The Simple Reason Why I Don’t Like Facebook Stock

Well. That was a good clever start to an article if I’ve ever seen one.

Oh.

Turns out I already made the same joke. I even made the same joke about how witty I was in making the joke. It’s all very meta.

Last week I re-joined Facebook, after being off the site for approximately the last five years. Why? It’s not something I’m going to admit very freely, but it’s because I may be feeling a little homesick. Nobody ever talks about that with their WHOO! TRAVELING IS SO GREAT posts, but apparently it’s a thing.

I can’t get real nachos here either. I can get some half-assed attempt, but not the real thing. I ate nachos like once a month at home. They’re tasty, but they’re not exactly my go-to food, y’know?

So I’m back on the Facebook. (Like Financial Uproar’s page here! If you do, a puppy licks a kitten. It’s very cute.) I couldn’t retrieve my old account, because maybe I deleted it for good. At least, I think. I can’t remember.

I’m hoping it’s stuck in the bottom of some server somewhere, like a particularly sticky turd. It just won’t go down!

I did all the usual stuff you’d do when rejoining. I found about a hundred people I know and added them. I found my ex-girlfriend and made sure her new guy is less attractive than me. But I didn’t add her, because that would be the worst. People would literally die.

As I’ve gone through and added people, I noticed something.

Nobody ever posts anymore. Not only that, but it took a lot of people a day or so to get to my friend request. Not only have people stopped showing up as much, but they don’t put nearly as much stuff on there. Somebody who used to be on several times a day now might only be on once a day.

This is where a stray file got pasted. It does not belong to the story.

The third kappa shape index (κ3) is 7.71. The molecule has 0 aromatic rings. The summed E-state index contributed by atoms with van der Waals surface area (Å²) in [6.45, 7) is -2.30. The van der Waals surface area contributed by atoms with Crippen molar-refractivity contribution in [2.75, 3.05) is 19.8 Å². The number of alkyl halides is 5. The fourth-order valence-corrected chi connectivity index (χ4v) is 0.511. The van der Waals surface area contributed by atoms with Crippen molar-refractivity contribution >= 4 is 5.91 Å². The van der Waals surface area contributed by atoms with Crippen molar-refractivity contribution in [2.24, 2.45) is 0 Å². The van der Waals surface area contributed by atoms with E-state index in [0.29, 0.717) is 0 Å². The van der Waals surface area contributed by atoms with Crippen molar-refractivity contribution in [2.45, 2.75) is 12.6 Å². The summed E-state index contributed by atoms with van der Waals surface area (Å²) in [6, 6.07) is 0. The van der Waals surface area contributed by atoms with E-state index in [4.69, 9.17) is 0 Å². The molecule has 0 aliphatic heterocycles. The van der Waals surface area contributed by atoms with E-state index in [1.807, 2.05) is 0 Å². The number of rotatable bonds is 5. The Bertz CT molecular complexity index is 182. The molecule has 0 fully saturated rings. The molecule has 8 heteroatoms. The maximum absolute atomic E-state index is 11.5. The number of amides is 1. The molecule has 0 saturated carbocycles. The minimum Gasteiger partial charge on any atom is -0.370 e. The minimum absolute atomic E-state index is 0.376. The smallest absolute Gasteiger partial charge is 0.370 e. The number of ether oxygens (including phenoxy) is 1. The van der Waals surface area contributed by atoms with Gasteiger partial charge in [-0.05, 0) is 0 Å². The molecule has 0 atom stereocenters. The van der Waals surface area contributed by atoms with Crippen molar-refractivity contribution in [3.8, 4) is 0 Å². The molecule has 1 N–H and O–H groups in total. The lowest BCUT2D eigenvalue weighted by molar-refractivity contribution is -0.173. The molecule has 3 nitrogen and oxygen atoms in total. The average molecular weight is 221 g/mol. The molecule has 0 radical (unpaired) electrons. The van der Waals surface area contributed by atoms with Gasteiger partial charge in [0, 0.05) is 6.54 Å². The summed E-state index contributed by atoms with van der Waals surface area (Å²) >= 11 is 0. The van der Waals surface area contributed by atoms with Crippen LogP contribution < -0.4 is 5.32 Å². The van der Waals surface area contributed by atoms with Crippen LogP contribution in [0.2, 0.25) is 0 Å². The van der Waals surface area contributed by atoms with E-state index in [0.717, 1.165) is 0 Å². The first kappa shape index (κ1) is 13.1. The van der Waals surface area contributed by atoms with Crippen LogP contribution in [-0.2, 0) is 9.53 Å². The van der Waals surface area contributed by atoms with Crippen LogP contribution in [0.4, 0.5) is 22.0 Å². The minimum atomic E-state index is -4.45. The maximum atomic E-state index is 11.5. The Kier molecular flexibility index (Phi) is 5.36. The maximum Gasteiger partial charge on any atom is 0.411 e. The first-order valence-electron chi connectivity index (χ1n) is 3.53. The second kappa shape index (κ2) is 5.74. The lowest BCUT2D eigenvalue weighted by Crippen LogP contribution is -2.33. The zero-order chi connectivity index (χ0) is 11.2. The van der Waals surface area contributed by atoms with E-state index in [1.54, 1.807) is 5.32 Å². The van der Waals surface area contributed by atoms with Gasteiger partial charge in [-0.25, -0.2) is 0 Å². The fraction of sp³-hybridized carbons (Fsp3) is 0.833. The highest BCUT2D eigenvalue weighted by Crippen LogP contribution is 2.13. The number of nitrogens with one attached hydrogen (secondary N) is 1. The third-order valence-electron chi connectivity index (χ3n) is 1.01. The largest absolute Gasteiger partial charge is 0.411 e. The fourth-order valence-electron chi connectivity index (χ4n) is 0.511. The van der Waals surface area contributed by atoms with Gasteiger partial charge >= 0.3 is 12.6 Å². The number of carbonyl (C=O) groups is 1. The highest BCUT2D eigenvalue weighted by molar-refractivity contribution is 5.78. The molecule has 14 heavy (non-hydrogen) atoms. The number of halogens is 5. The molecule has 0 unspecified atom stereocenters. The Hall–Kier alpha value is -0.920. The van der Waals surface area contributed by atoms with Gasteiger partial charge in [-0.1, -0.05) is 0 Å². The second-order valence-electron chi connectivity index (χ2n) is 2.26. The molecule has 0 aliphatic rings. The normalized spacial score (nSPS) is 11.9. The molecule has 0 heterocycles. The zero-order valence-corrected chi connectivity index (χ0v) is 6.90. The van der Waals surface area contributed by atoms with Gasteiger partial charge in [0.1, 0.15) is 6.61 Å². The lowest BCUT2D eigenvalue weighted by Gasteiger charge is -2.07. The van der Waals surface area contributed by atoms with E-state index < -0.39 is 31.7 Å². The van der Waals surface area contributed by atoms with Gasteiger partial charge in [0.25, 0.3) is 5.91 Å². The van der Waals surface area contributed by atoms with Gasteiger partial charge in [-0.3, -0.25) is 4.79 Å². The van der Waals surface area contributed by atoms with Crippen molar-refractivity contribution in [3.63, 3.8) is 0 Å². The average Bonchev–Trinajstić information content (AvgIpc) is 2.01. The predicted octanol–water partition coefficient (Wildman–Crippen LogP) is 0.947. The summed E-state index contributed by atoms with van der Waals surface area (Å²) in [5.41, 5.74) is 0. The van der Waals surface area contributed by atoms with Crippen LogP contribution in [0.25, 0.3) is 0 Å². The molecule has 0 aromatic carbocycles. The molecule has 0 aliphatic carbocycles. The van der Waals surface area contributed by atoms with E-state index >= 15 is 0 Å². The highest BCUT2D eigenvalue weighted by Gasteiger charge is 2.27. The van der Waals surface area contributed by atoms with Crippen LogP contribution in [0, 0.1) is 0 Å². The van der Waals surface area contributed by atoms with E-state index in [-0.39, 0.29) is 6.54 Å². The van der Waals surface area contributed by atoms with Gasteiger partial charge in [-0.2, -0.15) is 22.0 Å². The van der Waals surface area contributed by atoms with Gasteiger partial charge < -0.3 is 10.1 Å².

I noticed something else, as I added all my old high school classmates and people I used to work with. A lot of people weren’t there anymore. Like me, they just up and deleted their profiles.

In the second quarter of 2012, Facebook reported that 130 million people in the U.S. and Canada showed up at least once a day. Two years later it was up to 152 million. That’s about an 8% increase per year. That’s not very exciting.

Of course, the rest of the world is where the exciting growth is. European daily users rose about a third, going from 152 million to 203 million. Asia basically doubled, from 129 million to 228 million. And the rest of the world did well too, going from 139 million to 244 million. Overall, the number of daily users rose from 552 million to 829 million.

That ain’t bad. But what about monthly active users?

Overall they grew from 955 million to 1.32 billion. In North America, they grew from 186 million to 204 million. Even though North America grew, it wasn’t really that impressive. Monthly active users barely rose 5% a year over the last two. This isn’t very exciting for a stock that’s trading at more than 82 times earnings.

Of course, all the growth is coming from Europe, Asia, and the rest of the planet. Who cares about North America?

It’s important for one reason — it’s Facebook’s only mature market.

The company started in 2004, and opened the site up to everyone in 2006. I created my original profile in 2007, when it was very popular. Then a few years later the site hit another milestone as it introduced mobile browsing for the first time.

Now? It’s kinda boring. Nobody is excited to go on Facebook anymore. They show up, scroll through their timeline, like a few things, and then hit the road. North Americans are bored with it. We have Facebook because we perceive a need, not because anybody is excited about it. Asians are excited about Facebook. Canadians are not. It’s become a utility.

Meaning, in about three years growth is going to come to a screeching halt. It’s already starting to happen in North America. The company will have signed up everyone on the planet who wants a profile, and there will be very little growth left. Even if it manages to get unbanned in China, do you really think the Chinese are going to rush and replace existing social networks with Facebook? I doubt it.

Which is why you’d be nuts to even look at the stock at these levels. Besides, you can’t convince me we have anything less than a massive social media bubble going on right now. Just look at the valuations. When Facebook stops adding 50 million users a quarter, that stock has a long way to fall. It’s barely profitable, and that’s after spending the last three years doing nothing but working on making it profitable.

Let’s put it this way. In 2013, Ford’s net profit was $7.1 billion. Facebook made $1.5 billion. Ford has a market cap of $66 billion, while Facebook has a market cap of $196 billion. What would you rather own — THREE Fords earning you north of $21 billion per year, or Facebook, earning you $1.5 billion per year but with lots of growth?